What should I do with my brother

HomeForumsRelationshipsWhat should I do with my brother

New Reply

This topic contains 3 replies, has 4 voices, and was last updated by  Inky 1 year ago.

Viewing 4 posts - 1 through 4 (of 4 total)
  • Author
  • #193967


    Hello everyone 🙂

    I am new here so Hi to everyone 🙂 I would like to have you help about a family concern.

    My brother is 18, and the only boy of a family with 3 girls, i am the eldest. I’ve always looked after them like a mother. My brother has always been treated like a little prince by me parents since he is the only boy. I’ve always hated the education they were gave him because i knew the futur consequences of it . He had always what he wanted even when he had bad grades. He is average at school, he a good kid but I don’t like what he is becoming. My little sis wanted a dog, but he suggested that she has a bid dog, now he hardly take of it. He has always a health problem and  i feel like sometime he is faking it, just to get away from stuff that annoys him … He is a picky eater, since he was a child, when he doesn’t like what my mom cooked, she gives him always money to go buy something outside ( this girls had to eat whatever she cooked) … She wants my sisters to serve his food. He never does cleaning or cores at home (mom think he doesn’t know to do it) . He’s working during the holidays, he doing A-levels (scientific subjects) and he doesn’t seem to be interested that much about  what he wanna do after his A-Level…  So i am pushing him to the max, maybe a little too much ? I am not sure if i am mad at him for being like this or i am mad at my parents for giving him an education of a little prince ? I am worried about his future maybe too much ? My bf think that i should not overprotect him or put pressure on him ? BUt I disagree with him coz I just want the best for my brother.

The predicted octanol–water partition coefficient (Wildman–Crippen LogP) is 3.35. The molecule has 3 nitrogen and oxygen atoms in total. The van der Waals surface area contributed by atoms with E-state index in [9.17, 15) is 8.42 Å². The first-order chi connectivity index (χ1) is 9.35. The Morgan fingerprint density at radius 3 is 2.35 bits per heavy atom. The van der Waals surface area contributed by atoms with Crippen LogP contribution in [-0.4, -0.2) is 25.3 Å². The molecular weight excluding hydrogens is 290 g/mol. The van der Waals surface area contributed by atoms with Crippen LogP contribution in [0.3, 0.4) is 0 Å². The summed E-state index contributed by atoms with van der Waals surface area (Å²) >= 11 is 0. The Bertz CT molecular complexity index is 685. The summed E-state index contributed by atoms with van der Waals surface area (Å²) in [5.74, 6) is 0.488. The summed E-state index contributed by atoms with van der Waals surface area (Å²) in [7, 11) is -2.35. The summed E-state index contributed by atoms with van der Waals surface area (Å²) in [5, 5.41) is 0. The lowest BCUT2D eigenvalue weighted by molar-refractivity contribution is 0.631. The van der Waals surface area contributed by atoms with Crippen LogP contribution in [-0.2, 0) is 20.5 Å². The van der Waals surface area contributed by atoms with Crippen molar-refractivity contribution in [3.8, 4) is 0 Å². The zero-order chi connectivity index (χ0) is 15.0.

What should do  ? We have no problem talking to each other because we are really close ,when i don’t like something, i tell them and we discuss.

    Thank you





    It is obvious you care and love your younger brother.  It looks like you will be swimming up river to try to effect any changes with him.  What I mean is that he is 18 and mostly formed by being spoiled by your parents.

    I am not sure if you can really do anything for him considering how he was raised and how old he is.  You can push him, encourage him, yell at him, cajole him but he has already been trained to feel entitled and privileged.

    If he does anything because of you it is not from his internal motivation, desires or goals.  This is a short term “fix.”  Once the external pressure (i.e. you) goes away then he will probably fall back to his current way of thinking and behavior.

    Since you are such an open family, share your concerns with them but you are not responsible for his life.  He is.

    It is good to understand the difference between meddling and caring.




    Hi Dia

    There is a difference between supporting, helping and enabling.